August 25, 2017

I was diagnosed with Emotionally Unstable Personality Disorder (EUPD) in February 2016; I began my mental health nursing training in September 2016. I was warned by both my psychiatrist and psychologist, that during my training, I may encounter some discrimination against people like me.

Prior to starting my nursing degree, I had an occupational health appointment. When the doctor asked about my mental health, I explained that I had undertaken a course in Dialectical Behavioural Therapy (a form of cognitive behavioural therapy), had been in contact with services for almost a year, and that I was taking regular medication. The doctor still had a furrow in her brow; “My concern is that you were diagnosed very recently - when did you last experience symptoms?” I opened my mouth to respond, and then closed it again. I eventually managed to stammer; “Uh, well, that’s not really how it works. It’s not something that goes away; it’s something that you learn to manage”. The doctor looked unconvinced; “well really we would want you to be symptom free for at least a year. I just wonder if it would be better to defer for a year”.

I was shocked - in retrospect I was naïve to expect anything other than this response, but at the time I was blind-sided.

I left the appointment angry and frustrated, but not deflated. I called the occupational health department and asked if I could have an appointment with a mental health professional, to get a second opinion, however I was told that they do not have any members of staff who are specifically mental health trained.

I reached my first placement with no problems, excelling throughout the first term and feeling like I had really found my calling. Our office was shared with the individuals who manned the telephones out-of-hours; the calls they take are specifically from service users, when they urgently need to speak to someone. One evening, the individual on the phones came off a call and flumped himself down next to me. “You alright?”, I asked. He looked at me and sighed; “Yeah just same thing every time, like literally the same people calling. I know they’re having a hard time, but they just call because they want the attention, you know”.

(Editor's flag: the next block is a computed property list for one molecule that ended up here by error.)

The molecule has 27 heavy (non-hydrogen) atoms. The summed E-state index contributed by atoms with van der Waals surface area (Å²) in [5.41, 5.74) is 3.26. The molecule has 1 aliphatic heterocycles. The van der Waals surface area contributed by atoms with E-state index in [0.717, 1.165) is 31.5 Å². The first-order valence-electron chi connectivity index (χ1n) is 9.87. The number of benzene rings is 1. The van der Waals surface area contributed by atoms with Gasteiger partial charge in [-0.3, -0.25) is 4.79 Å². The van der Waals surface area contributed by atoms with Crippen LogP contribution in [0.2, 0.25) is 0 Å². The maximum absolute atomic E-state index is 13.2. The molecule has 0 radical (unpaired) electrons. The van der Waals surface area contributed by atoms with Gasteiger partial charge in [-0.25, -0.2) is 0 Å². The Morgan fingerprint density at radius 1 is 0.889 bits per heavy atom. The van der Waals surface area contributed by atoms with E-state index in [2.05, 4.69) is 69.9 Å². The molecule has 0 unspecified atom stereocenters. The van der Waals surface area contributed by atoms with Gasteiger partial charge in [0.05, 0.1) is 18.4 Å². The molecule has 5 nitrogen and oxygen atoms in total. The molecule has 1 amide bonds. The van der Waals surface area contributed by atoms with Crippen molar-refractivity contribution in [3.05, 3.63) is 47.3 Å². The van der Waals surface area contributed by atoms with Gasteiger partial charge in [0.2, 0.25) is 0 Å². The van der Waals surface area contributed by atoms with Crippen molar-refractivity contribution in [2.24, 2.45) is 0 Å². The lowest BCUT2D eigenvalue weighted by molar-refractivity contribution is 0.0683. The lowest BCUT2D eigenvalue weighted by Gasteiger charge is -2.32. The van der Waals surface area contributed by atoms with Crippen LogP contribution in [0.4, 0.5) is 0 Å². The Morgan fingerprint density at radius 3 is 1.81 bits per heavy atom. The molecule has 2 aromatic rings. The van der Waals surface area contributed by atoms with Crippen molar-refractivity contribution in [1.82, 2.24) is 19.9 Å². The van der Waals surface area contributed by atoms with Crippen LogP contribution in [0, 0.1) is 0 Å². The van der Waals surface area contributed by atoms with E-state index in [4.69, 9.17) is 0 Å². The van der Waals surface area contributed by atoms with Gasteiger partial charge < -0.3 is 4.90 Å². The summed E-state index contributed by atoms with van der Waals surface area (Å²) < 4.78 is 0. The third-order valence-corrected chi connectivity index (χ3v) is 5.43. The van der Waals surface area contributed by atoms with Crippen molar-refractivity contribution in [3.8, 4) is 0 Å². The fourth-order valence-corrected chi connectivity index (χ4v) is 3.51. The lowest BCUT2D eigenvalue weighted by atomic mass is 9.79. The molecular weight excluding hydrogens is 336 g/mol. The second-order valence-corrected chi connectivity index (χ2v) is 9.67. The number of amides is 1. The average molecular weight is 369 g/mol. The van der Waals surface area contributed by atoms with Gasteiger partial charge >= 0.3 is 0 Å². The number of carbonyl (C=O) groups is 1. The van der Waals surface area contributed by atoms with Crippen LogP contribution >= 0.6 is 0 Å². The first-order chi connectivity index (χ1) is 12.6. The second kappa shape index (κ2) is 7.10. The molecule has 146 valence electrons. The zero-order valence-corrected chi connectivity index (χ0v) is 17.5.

He continued; “it’s mostly people with personality disorders, they call up and they say they are gonna hurt or kill themselves and I tell them they should go to A&E, but they won’t do that. You know I literally had someone telling me they were committing suicide whilst on the phone the other day, can you believe that?” He sighs and looks annoyed.

After the Christmas break, I started my second placement. One day I was in the nurses’ station with some colleagues and we were discussing a recent admission; “He agrees with the query about autism” I said, “but doesn’t feel the diagnosis of EUPD is correct”. One of the nurses turned and said, “Oh well he would say that”, another nurse continues; “that’s what they’re like, they’ll tell you anything.” I said that he didn’t seem to have any marked problems with his emotions and seemed fairly calm, considering he was going through a difficult time at the moment. The nurse explained to me; “that’s what happens, they’re very calm and they’ll be really friendly with you, then all of a sudden, when they don’t get their way, they’ll kick off”. I felt dismissed and stuck. I couldn’t challenge them as a student nurse, due to what they would perceive as a lack of expertise, and I couldn’t reveal my service user experience without risking losing their respect in my position as a student nurse. This dilemma continues to follow me around, slowly chipping away at my resolve.

My university provides clinical supervision for student nurses. During my second session I, for the first time in my training, felt confident and safe enough to disclose my diagnosis. I explained my experience so far within my placements and asked for advice on how to manage these difficulties. When it came to the question of whether I should disclose my diagnosis, there was uncertainty from everyone in the room - particularly from the lecturer present, who firmly stated she felt she could not advocate me disclosing as it may pose a risk to me. She felt that there was too high a chance that I would receive negative treatment and that it may affect my learning experience and opportunities. My lecturer believed there was a high likelihood, that my mental health condition would be judged unfavourably by my fellow mental health professionals.

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